Worth the Wait

Kuwait's tourism industry is small, but the government's New Kuwait development plan calls for an influx of foreign investment to turn it into a key part of the economy

Developing a better tourism industry is one of the Kuwaiti government’s stated priorities as it looks to build a more diversified economy in the years to come. Years of booming oil revenues have given Kuwait a stock of high-end retail and lifestyle options, and the state is transitioning into building new connections with foreign markets to become a destination for luxury travel. It will be easier said than done—the GCC is far from lacking in high-end tourism options. That said, Kuwait is ready to leverage its oil wealth and invest heavily; the government announced in March 2017 that it planed to spend USD1 billion on tourism investment and promotion efforts.

In 2015, Kuwait saw just over 10.2 million travelers pass through its airport, 70% of which were business travelers. Non-MICE tourism accounts for just 1.5% of total GDP, a number that is expected to rise by 4.9% through 2025, according to the World Travel and Tourism Council (WTTC); this expected growth figure puts Kuwait behind only Oman and Qatar for GCC tourism growth. The WTTC projects that by 2027 Kuwait will see more than 570,000 international arrivals, up from around 400,000 in 2017. While still well below the best of the GCC in absolute terms, this would represent a significant economic boon to the Kuwaiti economy, bringing the sector to just under 6% of GDP. At present, the Kuwaiti tourism industry is heavily dependent on domestic and business spending. According to WTTC data, 85% of tourism spending in 2016 came from domestic travel, and business spending accounted for just under a quarter of all tourism spending. Due to ongoing tourism initiatives, however, industry participants expect foreign visitor spending to grow faster than domestic travel spending over the next decade; WTTC projections call for international spending to rise by 7.8% per year through 2027, compared to just 3.5% for domestic travel.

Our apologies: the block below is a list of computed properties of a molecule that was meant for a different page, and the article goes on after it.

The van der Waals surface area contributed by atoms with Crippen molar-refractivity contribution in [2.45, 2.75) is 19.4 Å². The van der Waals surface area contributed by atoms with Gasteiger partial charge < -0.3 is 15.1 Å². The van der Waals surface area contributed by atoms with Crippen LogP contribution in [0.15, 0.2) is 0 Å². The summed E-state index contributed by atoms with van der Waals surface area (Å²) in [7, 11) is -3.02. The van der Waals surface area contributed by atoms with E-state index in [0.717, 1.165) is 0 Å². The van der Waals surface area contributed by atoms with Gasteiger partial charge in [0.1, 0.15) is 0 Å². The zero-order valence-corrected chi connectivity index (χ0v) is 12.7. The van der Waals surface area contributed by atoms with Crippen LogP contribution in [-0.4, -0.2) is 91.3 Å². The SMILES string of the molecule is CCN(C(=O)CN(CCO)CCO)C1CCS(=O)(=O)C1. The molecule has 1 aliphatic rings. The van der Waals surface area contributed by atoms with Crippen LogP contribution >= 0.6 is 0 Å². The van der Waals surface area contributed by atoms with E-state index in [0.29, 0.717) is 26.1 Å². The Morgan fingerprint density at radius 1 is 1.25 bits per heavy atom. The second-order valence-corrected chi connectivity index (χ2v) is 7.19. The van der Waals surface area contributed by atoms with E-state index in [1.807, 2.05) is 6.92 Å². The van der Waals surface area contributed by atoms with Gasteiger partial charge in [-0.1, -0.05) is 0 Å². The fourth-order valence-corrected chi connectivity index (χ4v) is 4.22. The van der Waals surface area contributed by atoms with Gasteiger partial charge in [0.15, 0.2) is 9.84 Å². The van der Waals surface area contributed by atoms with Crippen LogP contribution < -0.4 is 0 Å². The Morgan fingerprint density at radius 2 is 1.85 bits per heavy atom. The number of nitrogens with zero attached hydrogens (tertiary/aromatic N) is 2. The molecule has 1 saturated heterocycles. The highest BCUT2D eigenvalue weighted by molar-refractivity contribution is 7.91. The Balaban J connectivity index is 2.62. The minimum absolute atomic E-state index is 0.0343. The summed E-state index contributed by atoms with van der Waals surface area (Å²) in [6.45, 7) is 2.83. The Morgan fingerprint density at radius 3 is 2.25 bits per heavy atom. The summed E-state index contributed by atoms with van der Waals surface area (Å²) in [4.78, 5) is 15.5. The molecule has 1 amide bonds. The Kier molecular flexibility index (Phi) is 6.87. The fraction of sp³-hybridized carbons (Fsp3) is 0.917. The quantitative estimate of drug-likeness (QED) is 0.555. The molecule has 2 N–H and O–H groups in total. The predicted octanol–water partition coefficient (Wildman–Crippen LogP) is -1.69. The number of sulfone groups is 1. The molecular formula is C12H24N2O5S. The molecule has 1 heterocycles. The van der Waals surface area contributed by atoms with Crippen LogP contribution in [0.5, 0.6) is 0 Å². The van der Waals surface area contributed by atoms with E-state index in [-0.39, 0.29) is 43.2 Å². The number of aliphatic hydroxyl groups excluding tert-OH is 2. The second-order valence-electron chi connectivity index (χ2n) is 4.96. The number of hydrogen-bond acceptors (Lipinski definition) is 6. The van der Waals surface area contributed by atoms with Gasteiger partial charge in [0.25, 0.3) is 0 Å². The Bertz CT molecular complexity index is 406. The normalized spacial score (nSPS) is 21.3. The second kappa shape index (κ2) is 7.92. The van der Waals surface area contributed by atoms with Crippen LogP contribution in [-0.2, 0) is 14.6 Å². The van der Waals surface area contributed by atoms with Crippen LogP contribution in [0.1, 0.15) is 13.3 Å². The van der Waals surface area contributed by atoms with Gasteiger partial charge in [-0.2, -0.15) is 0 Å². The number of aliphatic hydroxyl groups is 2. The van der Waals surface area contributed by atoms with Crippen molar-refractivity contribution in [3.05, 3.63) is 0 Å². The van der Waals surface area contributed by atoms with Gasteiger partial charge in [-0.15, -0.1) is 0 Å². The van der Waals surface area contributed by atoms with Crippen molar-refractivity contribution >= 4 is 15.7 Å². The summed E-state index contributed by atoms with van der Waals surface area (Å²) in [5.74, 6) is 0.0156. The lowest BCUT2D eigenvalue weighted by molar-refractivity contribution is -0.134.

The optimism over the rise in international spending in industry circles comes from the Kuwaiti government’s stated intention to dramatically increase the role tourism plays in the nation’s economy. In early 2017 the government introduced its New Kuwait 2035 plan, a sweeping blueprint for turning the nation into a regional hub for foreign investment. One of the plan’s seven pillars is to build a more diversified economy in order to reduce Kuwait’s dependence on oil exports, and developing a stronger national sector is one of the core initiatives under this pillar.

One of the first priorities for the nation was building the hotel and infrastructure capacity needed to handle increased volumes. The nation’s high-end hospitality sector has seen a flurry of new development, with international brands such as the Four Seasons, Hilton Olympia, and Grand Hyatt all scheduled to arrive on the market by 2020. Well aware that the current tourism environment requires a full stable of options, Kuwait is also looking to add mid-range hospitality offerings.

Kuwait International Airport, the country’s primary international terminal, is currently in the midst of an USD4.2 billion expansion project that will see capacity raised to 25 million annual passengers by 2025.
As for the primary draws themselves, Kuwait is staking its hopes on entertainment, shopping, and unique cultural offerings. The Sheikh Jaber Al Ahmad Cultural Centre (JACC), for example, is the largest opera house in the Middle East and the centerpiece of the Kuwait National Cultural District, a cluster of development projects that are at the heart of Kuwait’s ambitions to become a cultural hub for the Arab world. Once fully completed, National Cultural District will include a pair of museums in Al Shaheed Park focusing on Kuwait’s history and natural resources, a museum in the historic Al Salam Palace, and the JACC, which, at more than 22,000sqm, is one of the largest museum projects in the world. On the commercial attractions side, Kuwait has leveraged its oil wealth to fund megaprojects that offer unique clusters of high-end shopping and entertainment. One such project is the Avenues Mall, which, with more than 800 stores, is one of the largest in the world. The scale of such centers makes them an attractive proposition for high-end international brands, and Kuwait has been aggressive in building new relationships to continue to strengthen its plethora of offerings.